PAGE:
Algerian elections offer gradual change

Opposition parties cautiously optimistic that they might make gains, but few voters show up to vote.


    Algeria's government has announced a relatively high turnout for Thursday's legislative polls that contrasts starkly with the widespread voter mistrust and disaffection that marked the campaign.

    Interior Minister Daho Ould Kablia, who is overseeing the election, said he would announce the results at 3:00 p.m. (1400 GMT) on Friday. Earlier, he said turnout was 42.9 per cent, not the mass abstention many people had been expecting.

    The government had earlier said a turnout of 45 per cent would be a "success" and President Abdelaziz Bouteflika made a plea to young Algerians to at least cast blank votes rather than abstaining.

    But many Algerians are deeply suspicious of official figures.

    Voter participation is the statistic of most concern to the authorities. These elections would be different, officials promised, but there were many calls for boycotts in the lead-up to the vote.

    The ruling National Liberation Front has dominated the country's political life since the country won independence from France 50 years ago, but has been forced to offer room to a broader range of voices after uprisings toppled governments in other North Afican countries, including Tunisia, Egypt and Libya.

    These elections are expected to make more room in parliament for a coalition of Islamist parties, competing under the umbrella of the Green Alliance.

    Aboudjarra Soltani, head of the Movement for the Society of Peace (MSP), was hopeful his party would do well in the vote.

    "This [election] is a referendum about the Algeria's spring, and Algeria's spring we want to create here in Algeria," he told the Reuters news agency. "We make it happen through elections and I think elections is the only way to build the future of Algeria, the future of youth and the people."

    'Peaceful change'

    The secular Socialist Forces Front (FFS), the oldest and one of the most credible opposition parties in Algeria, is also expected to make a strong showing.

    The campaign was not an easy one for the party, which faced criticism from some of its members for choosing to participate in the election. Some of its candidates were subjected to police interrogations.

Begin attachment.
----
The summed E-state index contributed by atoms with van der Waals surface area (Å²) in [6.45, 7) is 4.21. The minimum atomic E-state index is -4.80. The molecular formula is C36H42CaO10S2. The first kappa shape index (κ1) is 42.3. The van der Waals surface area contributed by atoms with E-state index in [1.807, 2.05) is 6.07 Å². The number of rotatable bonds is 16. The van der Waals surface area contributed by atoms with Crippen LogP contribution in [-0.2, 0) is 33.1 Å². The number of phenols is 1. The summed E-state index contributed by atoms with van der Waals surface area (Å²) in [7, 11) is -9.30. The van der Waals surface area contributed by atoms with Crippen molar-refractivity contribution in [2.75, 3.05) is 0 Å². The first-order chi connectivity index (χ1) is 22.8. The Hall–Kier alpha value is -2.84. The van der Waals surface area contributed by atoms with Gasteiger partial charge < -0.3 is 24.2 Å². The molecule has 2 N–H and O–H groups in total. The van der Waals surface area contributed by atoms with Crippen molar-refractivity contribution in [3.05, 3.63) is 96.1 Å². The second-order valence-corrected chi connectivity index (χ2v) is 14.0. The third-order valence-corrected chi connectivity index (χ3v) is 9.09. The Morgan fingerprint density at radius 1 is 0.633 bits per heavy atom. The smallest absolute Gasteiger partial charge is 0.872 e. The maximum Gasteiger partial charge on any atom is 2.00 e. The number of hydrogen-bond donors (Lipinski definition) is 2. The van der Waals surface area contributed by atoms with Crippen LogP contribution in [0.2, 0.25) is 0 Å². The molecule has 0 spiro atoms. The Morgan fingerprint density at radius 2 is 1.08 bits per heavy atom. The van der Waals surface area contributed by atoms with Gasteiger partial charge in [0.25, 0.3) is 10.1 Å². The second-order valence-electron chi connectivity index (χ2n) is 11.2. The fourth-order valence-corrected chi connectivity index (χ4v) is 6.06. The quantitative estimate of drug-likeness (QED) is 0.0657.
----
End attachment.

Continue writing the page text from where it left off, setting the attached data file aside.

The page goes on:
Mustapha Bouchachi, a candidate for the FFlist in the capital, said he had a degree of faith in the authorities' promises of a fair election, given the regime's need for some kind of endorsement from an increasingly jaded population.

    Because of what has happened in the rest of the region, there has been progress made in terms of democracy inside Algeria, the opposition candidate said.

    "For these reasons, I don't think they will tamper with the results to the extent that they usually do," he said. "But of course, I doubt the results will be 100 per cent."

    "The FFS is participating in these elections because we need to change things peacefully, and if there isn't real change, there is a risk that things could turn violent," he told Al Jazeera.

    "We are participating to help save Algeria, and to put an end to the totalitarian regime that has run the country since independence."

    Voting was generally calm, but there were some reports of violence and disorganisation.

    Some representatives for the FFS faced bureaucratic barriers in registering their observers, the party said in a statement signed by Ali Laskri, the party's spokesperson.
    The party denounced the omission of the names of its candidates in some voting booths in Algiers and Constantine.

    'Foreign country'

    In Bab El Oued, the working class heart of Algiers, the streets winding down to the seafront were unusually silent and the youth's mood was one of bitter resignation.

    "I switch on the TV set and I see election coverage on the state channel. It's like news from a foreign country," Mohamed, a 30-year-old employed by a water delivery company, told the AFP news agency.

    "It's not Algeria, it's the land of those people in power."

    Some young Algerians wished each other "happy no-vote day" on Facebook.

    Other youths were more vocal in their protest against the election.

    Groups of youths attacked voting booths in the northern town of Saharidj, anti-riot police were sent in after groups of youths destroyed voting urns in several schools and barricaded the roads into the town with burning tyres, the Algerian daily El Watan reported.

    One Algerian woman, who preferred not to give her name, told Al Jazeera that the voting booth was calm and uncrowded when she cast her ballot in Bir Mourad Raïs, a town on the outskirts of the capital.

    "Even if I know that this election won't change much, this was a way of making sure that those calling for violence don’t win," she said.

    While the woman faced no difficulties casting her own vote, she said there were some people unable to vote because their names were missing from the list.

    SOURCE: Al Jazeera and agencies


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